WordPress automation and WPGulp are some of those tools that, once you discover them and start using them, you wonder how you ever worked without them. This was the case for our lead developer at S-Tier Dev, as well, and it was well into his career. That being said, we noticed that many beginner and intermediate developers are unfamiliar with WPGulp and its concepts and use cases, so here is a detailed guide on how to start.
WPGulp is an essential tool for WordPress theme developers looking to streamline their workflow. It is not the only tool of this kind, but it is our tool of choice.
The best features of implementing the WPGulp workflow are:
The ability to write your CSS code using SCSS syntax and organize your code in separate files and folders can significantly make writing and editing code much easier, and on top of that, it can save you a lot of development time.
Another amazing feature is the implementation of browsersync, which allows automatic reloading of the browser tab where your website is opened as soon as you save one of your SCSS, JS, or PHP files.
This guide will walk you through setting up and using WPGulp, ensuring you can efficiently manage and automate tasks in your theme development process.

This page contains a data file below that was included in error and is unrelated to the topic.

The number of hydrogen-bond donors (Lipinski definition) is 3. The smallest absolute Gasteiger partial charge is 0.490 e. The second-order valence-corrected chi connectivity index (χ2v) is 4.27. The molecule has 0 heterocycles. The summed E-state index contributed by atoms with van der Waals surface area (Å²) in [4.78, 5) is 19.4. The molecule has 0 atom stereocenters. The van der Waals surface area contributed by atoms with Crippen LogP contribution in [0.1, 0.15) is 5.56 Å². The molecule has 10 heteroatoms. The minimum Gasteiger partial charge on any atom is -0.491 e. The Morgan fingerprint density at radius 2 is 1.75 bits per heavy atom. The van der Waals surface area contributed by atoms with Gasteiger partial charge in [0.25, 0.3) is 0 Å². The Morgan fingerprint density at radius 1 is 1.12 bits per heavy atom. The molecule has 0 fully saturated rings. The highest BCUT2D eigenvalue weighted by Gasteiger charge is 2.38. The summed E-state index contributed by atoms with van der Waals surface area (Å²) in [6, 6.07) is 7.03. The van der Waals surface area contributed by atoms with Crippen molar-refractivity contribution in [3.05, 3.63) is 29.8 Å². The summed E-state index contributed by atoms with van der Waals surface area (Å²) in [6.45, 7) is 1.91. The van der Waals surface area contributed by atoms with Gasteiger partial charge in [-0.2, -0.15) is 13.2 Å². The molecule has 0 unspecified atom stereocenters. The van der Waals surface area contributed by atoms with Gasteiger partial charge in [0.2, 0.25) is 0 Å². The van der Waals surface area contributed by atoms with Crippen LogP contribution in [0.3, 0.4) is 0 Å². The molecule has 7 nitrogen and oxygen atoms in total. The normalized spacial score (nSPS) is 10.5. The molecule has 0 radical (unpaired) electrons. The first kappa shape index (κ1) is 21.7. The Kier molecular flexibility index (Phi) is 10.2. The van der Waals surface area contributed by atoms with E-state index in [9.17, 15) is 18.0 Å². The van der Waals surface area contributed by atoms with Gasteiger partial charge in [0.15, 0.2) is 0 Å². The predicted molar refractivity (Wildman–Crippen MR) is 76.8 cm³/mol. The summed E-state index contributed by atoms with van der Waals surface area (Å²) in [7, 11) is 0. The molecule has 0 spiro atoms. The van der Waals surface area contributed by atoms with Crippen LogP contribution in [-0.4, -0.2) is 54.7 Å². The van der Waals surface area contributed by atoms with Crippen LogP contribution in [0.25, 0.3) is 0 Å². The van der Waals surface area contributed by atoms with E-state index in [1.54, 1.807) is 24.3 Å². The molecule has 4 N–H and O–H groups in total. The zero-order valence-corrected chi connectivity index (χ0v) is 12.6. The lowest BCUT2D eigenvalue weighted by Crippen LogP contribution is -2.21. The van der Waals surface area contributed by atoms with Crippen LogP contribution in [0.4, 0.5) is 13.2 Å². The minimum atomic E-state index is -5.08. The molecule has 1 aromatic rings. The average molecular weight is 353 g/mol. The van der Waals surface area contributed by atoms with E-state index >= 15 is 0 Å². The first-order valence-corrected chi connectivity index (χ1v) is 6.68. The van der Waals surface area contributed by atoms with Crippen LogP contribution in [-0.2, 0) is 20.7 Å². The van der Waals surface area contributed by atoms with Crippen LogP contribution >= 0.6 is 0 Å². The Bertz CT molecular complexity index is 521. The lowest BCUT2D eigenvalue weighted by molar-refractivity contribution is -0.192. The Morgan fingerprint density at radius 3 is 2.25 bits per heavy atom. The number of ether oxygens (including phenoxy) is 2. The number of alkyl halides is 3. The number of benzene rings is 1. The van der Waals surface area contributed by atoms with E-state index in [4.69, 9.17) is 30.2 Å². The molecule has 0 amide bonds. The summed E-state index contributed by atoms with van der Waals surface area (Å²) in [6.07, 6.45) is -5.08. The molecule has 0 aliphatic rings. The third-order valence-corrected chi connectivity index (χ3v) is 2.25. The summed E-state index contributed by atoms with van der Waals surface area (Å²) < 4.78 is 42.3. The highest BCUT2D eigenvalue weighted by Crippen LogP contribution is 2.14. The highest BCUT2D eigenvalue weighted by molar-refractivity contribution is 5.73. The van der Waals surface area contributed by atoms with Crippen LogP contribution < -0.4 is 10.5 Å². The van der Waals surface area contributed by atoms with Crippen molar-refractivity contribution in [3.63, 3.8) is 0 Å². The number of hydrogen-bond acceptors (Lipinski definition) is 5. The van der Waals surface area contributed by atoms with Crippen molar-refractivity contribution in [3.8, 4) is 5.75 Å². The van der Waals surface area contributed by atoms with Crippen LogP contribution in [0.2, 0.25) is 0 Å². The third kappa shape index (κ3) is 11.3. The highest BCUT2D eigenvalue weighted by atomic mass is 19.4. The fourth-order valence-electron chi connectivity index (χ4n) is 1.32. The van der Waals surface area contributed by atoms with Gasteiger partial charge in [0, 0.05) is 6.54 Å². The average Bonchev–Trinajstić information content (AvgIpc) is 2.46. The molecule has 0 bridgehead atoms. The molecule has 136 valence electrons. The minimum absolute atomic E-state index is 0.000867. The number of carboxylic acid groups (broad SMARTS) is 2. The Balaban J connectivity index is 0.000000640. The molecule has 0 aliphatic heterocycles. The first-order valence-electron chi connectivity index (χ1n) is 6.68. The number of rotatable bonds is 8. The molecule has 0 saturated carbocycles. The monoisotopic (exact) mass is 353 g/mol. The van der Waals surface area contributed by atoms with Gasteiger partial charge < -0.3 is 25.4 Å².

Step 0: Local, node.js and NPM
If you’ve done WordPress development in the past, you’re probably familiar with Local, node.js, and NPM, and you have already used them. If not, you will need to install those in order to begin your development with WPGulp on your local machine/server.
Local (or Local by Flywheel, as it was previously called) is a local server emulator with a user-friendly interface that allows you to install a WordPress site in a matter of minutes and run it locally without the need for purchasing a host and/or a domain.
Node.js and NPM are also required to be installed on your machine. For optimal compatibility, we recommend using version 14.19.3. You can download the installer on the official node website: https://nodejs.org/en/blog/release/v14.19.3.
From this page, you can choose the appropriate installer for your version of the OS.